‘Trying’ is the best we can do

Suzi is a nutrition educator in Brevard County. As part of her job, she visits public schools to teach kids about how important it is to eat the right foods every day. One evening, as she was filling up her car with gasoline, Suzi was approached by a woman she had never met before.

The woman pointed to a youngster in a nearby vehicle, and said “My daughter just pointed you out as the woman who came to teach her class at school today,
is that right?” Suzi replied that it was. “My daughter also said that to be  healthy, she needed to fill up half her plate with fruits and vegetables, is that right too?” said the woman.

Suzi was pleased that the girl had gotten the message she was trying to get through, and replied ‘Oh, yes!” with pride.

Suddenly she noticed the mother tearing up, and unable to speak. After a minute, the woman was able to explain that she works two jobs, and still struggles to provide enough food for her family. She said that she knows fruits and vegetables are best for ‘her babies,’ but that the cost of adding them into the family’s meager diet was usually just too much.

The mother related how she struggled to simply meet the family’s calorie need, let alone the nutritional requirements of a healthy diet. Suzi relates that it was all she could do to keep from crying herself. She explained to the mom that ‘trying’ is really the best that anyone can do. She mentioned that frozen fruits and veggies can sometimes be cheaper than fresh, and just as nutritious. The mom was also reminded to stress to her kids the importance of eating the produce that was served to them at school through the free breakfast and lunch programs.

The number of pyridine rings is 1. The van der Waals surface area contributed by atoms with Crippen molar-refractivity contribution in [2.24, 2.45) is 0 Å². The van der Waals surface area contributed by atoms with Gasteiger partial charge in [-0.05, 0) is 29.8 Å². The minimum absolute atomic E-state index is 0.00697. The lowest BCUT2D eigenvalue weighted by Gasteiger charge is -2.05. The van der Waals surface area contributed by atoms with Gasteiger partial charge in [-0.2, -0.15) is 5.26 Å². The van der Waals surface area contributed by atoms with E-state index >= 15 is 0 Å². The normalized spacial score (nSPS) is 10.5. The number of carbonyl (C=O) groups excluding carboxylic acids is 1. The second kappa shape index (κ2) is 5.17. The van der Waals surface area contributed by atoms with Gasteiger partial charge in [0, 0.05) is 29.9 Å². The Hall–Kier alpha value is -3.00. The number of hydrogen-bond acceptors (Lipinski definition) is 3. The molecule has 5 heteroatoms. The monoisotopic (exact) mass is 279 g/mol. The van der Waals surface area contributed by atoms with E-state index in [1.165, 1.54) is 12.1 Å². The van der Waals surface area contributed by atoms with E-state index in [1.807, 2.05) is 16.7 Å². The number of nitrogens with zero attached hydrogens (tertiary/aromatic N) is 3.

After a few more tips on making soup from frozen veggies, Suzi was on her way back home. As she drove, she thought how brave the mother had been to approach a stranger on behalf of helping her children eat better. She hoped that her messages had been encouraging, and felt sad that so many little people are
living without the kinds of food they need to grow and thrive.

At Second Harvest Food Bank, we’re moving more pounds of fresh produce than at any other time in our history. Still, we’ve reached a point where our ability to provide more of these highly nutritious products to the community has reached its end. We’re simply not able to take any more fruits and vegetables in our current facility’s cooler and freezer capacity. Sadly, more than two million pounds of available fresh produce were turned away last year due to lack of
adequate space.

For this reason, Second Harvest Food Bank is pressing on with it’s Building Solutions to Hunger capital campaign. A new, 100,000 square foot facility is planned, that will ensure no more turned away products for decades to come. For more information, please visit www.showmercynow.org



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